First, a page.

Safe havens: Singapore

SINGAPORE'S residential sector had a stellar year with record new home sales in 2012. For the first 10 months of this year, excluding executive condominiums, 19,792 private residential units were sold compared with 15,904 for the whole of 2011. Prices on the whole still managed to rise 0.3% in the first three quarters of the year with those for terraced houses going up the most or 3%.

In some areas, condominiums in subsequent launches saw prices rise up to 40% from February 2010 to October 2012 whilst the overall property price index rose 18%. This tells us that market performance was location specific.

In the commercial market, office rents remained soft due to the ongoing financial crisis in Europe that crimped financial institutions' expansion plans. However, there is still demand from real economy companies, such as the oil and gas, commodity, IT and trading representative offices. The latter are mainly from China.

Retail space has been hot due to the lack of new stock. Over the past 10 years, retail space per capita in Singapore has fallen from eight sq ft to seven sq ft. Rents have held up well as Singapore's enlarging population, which grew 2.5% in 2012, was able to offset any economic ailments in the West.

In 2013, mass-market residential properties will do well due to the impact of land cost push inflation. In some suburban sites, between the start of 2012 and the third quarter, land prices went up 46%. Therefore, we believe mass-market prices could rise 10% in 2013.

For luxury residential properties, there are signs that foreign demand is returning. Sentosa is beginning to see increasing activity after a lull post-global financial crisis. With Hong Kong having a buyer's tax on foreigners, most safe haven cities within an 11-hour flight from Shanghai or Beijing have some sort of buyer's tax, making Singapore's additional buyer's stamp duty (ABSD) on foreigners less exceptional.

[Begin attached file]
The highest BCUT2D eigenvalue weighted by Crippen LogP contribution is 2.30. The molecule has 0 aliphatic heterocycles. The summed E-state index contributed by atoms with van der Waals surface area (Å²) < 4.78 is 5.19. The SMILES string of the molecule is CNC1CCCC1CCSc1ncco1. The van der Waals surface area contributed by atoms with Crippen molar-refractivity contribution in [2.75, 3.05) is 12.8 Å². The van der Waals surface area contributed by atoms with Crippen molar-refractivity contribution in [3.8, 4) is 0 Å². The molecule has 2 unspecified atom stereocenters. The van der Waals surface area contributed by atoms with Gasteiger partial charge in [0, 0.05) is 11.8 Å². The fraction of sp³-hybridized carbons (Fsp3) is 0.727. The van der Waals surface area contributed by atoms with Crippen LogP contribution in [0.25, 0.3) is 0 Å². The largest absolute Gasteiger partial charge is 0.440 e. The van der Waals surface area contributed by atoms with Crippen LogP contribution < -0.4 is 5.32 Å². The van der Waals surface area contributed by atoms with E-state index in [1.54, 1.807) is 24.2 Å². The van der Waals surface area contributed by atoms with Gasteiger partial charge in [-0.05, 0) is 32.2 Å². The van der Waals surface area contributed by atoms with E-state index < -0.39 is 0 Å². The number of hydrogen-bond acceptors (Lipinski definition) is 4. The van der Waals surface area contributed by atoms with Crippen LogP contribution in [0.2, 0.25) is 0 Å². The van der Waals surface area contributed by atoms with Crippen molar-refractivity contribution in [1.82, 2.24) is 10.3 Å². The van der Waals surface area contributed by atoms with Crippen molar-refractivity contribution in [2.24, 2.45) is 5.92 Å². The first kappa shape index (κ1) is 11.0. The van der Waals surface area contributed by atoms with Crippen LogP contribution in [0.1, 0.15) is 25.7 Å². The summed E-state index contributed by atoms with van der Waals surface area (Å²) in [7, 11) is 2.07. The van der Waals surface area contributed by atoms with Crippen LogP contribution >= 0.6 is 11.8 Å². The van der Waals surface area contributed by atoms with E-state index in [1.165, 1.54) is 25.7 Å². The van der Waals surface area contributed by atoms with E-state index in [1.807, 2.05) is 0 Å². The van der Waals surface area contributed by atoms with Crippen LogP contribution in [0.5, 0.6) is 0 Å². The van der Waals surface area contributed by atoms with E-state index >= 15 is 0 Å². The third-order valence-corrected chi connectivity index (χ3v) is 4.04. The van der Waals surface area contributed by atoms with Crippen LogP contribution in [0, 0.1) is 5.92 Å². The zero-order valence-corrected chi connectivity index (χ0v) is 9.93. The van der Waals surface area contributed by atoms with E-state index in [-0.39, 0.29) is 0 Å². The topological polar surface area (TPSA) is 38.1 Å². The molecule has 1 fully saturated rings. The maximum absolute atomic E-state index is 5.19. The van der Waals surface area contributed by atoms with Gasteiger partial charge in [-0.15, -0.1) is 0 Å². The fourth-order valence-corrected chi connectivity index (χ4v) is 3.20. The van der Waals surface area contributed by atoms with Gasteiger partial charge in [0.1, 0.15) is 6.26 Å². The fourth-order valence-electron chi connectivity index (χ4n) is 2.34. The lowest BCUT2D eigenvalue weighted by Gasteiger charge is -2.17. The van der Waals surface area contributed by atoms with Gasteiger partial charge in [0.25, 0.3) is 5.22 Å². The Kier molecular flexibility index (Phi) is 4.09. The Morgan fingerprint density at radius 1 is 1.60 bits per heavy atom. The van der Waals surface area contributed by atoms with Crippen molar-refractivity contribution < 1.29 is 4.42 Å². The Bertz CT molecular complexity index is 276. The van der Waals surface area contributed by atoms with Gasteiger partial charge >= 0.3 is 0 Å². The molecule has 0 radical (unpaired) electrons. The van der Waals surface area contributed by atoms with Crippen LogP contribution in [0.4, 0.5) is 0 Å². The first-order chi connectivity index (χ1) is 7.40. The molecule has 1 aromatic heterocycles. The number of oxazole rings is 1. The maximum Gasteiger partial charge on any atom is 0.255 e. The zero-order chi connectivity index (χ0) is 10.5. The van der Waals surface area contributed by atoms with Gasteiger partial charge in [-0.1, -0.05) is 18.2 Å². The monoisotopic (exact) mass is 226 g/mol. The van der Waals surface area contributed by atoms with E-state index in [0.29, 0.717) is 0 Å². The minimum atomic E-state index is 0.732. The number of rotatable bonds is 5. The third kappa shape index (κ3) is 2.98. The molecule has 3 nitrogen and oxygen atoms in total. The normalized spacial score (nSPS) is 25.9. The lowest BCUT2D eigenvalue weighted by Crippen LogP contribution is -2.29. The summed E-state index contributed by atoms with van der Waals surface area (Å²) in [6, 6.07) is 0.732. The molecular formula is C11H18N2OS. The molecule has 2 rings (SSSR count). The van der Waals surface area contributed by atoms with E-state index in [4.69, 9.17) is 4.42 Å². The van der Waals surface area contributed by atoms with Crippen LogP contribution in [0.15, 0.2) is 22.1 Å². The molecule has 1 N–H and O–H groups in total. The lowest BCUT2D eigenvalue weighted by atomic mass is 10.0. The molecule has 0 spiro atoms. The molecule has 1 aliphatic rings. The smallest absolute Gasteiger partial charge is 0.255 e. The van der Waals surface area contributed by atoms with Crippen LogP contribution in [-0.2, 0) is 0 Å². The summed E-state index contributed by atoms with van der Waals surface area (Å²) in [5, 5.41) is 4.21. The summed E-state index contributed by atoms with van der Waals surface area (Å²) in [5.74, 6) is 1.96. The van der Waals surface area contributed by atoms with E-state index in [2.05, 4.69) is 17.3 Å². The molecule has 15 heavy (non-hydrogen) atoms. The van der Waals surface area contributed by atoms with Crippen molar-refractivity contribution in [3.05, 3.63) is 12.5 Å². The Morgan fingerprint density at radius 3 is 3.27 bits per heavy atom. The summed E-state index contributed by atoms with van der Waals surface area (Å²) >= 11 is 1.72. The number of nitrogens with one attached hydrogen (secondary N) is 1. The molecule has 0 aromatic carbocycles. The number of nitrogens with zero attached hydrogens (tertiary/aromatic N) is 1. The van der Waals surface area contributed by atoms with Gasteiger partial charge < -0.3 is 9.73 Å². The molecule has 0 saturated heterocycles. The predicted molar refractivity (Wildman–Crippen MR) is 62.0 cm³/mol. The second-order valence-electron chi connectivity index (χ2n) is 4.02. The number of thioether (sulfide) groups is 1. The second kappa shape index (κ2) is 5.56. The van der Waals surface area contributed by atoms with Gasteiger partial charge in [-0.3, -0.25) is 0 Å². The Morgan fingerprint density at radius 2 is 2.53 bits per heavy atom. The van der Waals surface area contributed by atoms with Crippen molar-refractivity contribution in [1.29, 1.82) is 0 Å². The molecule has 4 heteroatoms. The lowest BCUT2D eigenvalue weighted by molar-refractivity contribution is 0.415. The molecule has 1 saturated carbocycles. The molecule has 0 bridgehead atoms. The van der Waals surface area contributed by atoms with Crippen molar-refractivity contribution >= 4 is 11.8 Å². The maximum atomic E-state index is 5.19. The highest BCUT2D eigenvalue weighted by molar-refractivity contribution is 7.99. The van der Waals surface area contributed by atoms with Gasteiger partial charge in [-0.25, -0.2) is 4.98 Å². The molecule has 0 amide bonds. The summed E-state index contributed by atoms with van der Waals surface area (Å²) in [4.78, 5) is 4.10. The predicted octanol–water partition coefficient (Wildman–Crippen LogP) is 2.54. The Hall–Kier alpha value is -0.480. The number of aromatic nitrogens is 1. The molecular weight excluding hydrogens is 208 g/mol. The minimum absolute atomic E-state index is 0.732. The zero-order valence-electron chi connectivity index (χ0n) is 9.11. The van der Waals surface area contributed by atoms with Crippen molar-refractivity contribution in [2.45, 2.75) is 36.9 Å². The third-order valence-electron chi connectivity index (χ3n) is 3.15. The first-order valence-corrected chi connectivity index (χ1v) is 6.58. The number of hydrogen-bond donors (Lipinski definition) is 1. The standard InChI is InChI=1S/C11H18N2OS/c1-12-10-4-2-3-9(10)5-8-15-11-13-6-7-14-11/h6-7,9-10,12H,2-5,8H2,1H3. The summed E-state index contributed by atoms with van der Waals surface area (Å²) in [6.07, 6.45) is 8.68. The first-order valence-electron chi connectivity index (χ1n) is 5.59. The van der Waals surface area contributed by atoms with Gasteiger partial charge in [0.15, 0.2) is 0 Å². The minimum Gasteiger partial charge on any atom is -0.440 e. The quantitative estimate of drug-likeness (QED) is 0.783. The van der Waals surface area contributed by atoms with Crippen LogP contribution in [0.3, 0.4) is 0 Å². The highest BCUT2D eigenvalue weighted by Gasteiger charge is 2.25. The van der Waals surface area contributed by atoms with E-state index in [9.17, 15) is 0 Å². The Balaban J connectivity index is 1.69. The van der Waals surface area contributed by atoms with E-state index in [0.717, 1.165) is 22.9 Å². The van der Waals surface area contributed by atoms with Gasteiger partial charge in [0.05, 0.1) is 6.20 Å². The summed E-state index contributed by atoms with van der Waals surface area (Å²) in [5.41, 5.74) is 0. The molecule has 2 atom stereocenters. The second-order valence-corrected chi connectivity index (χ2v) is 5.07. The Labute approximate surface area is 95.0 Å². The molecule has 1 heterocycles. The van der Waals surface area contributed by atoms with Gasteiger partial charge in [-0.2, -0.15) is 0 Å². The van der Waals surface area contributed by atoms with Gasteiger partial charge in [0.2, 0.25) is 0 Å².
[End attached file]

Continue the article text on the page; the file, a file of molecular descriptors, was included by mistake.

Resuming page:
In office space, activity should focus on the strata title market as liquidity chases hard assets. Also, with six rounds of cooling measures on the residential market still in force and nothing in the commercial market space, money flows to the point of least resistance.

In the retail sector, the lack of new product offerings will drive strata space prices to new highs. Already, some strata space in mixed-use developments have gone up to S$8,000 psf.

Some positive factors in the new year are the relaxation of the cooling measures now in force in the private residential market; increasing population driving up housing and retail demand; continuing low interest rates; and positive price and buying momentum, which should continue into 2013 for residential and strata-titled office/retail space.

However, external factors like epidemics and wars, further cooling measures for the residential market and perhaps also the commercial market, and an unexpected spike in interest rates could dampen the market.

This story first appeared in The Edge weekly edition of Dec 24-31, 2012.

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